Young Chinese workers don’t want to work in factories anymore. Terry Gou, founder and Chief executive of Foxconn, China’s largest private employer and one of the manufacturers for the iPhone and iPad, claims that Chinese millennials aspire to more than the low-wage, mundane factory jobs which were held by so many in the previous generation and which spurred China’s decades-long economic boom. Gau is now worried that the company will soon be unable to fill the low-wage factory positions that have been the bread and butter of employment in China for years. The FT reports:
“The young generation don’t want to work in factories, they want to work in services or the internet or another more easy and relaxed job,” he said on the sidelines of a meeting of Asian business and political leaders in Bali, Indonesia. [...]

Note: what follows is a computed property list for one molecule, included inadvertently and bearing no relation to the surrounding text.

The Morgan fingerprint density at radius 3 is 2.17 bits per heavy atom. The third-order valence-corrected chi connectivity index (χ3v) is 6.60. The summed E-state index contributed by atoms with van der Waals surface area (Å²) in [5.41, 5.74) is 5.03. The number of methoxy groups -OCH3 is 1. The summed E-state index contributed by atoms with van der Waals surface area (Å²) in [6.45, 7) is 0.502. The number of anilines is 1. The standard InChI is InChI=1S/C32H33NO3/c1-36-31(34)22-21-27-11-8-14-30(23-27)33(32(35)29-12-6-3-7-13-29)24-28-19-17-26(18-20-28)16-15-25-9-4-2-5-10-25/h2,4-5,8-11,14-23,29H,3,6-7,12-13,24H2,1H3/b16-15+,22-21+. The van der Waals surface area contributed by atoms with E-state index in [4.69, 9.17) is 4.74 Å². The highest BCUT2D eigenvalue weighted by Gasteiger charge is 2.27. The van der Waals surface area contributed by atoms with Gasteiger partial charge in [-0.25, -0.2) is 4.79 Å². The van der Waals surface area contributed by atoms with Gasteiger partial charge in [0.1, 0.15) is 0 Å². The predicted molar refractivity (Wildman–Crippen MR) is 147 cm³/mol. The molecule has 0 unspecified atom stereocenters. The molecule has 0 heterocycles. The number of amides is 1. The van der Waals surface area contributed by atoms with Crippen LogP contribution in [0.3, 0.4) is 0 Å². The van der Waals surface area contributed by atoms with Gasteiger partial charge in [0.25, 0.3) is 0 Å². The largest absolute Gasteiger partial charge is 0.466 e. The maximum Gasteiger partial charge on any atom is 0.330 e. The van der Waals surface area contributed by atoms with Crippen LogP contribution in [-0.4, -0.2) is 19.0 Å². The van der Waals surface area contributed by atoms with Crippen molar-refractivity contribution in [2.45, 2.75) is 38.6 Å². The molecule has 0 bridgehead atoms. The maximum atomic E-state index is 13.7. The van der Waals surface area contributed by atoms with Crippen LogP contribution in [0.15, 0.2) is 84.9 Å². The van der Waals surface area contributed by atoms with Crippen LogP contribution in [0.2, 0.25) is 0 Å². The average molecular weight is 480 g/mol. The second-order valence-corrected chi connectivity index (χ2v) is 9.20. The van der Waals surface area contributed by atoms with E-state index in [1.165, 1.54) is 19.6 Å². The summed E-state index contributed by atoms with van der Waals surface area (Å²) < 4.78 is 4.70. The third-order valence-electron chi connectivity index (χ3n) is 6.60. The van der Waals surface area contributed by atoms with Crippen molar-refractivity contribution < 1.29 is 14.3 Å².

While Foxconn has been lobbying the government for tax and other incentives, as it has typically received when expanding both within China and elsewhere abroad, Indonesian officials have been pushing the company to invest in research and technology to ensure Foxconn does not just open in Indonesia to take advantage of wages that are as much as 50 per cent cheaper than in China.
This is emblematic of larger shifts in China’s economy. As wages inch upward and the country becomes more prosperous, workers demand more: higher wages, better working conditions, more rewarding jobs.
Broadly speaking, this is a good thing for most Chinese, but for the country as a whole it’s a major shift, and it’s happening very quickly. The big question is whether it will be able to adapt soon enough.
[Chinese factory image courtesy of Shutterstock]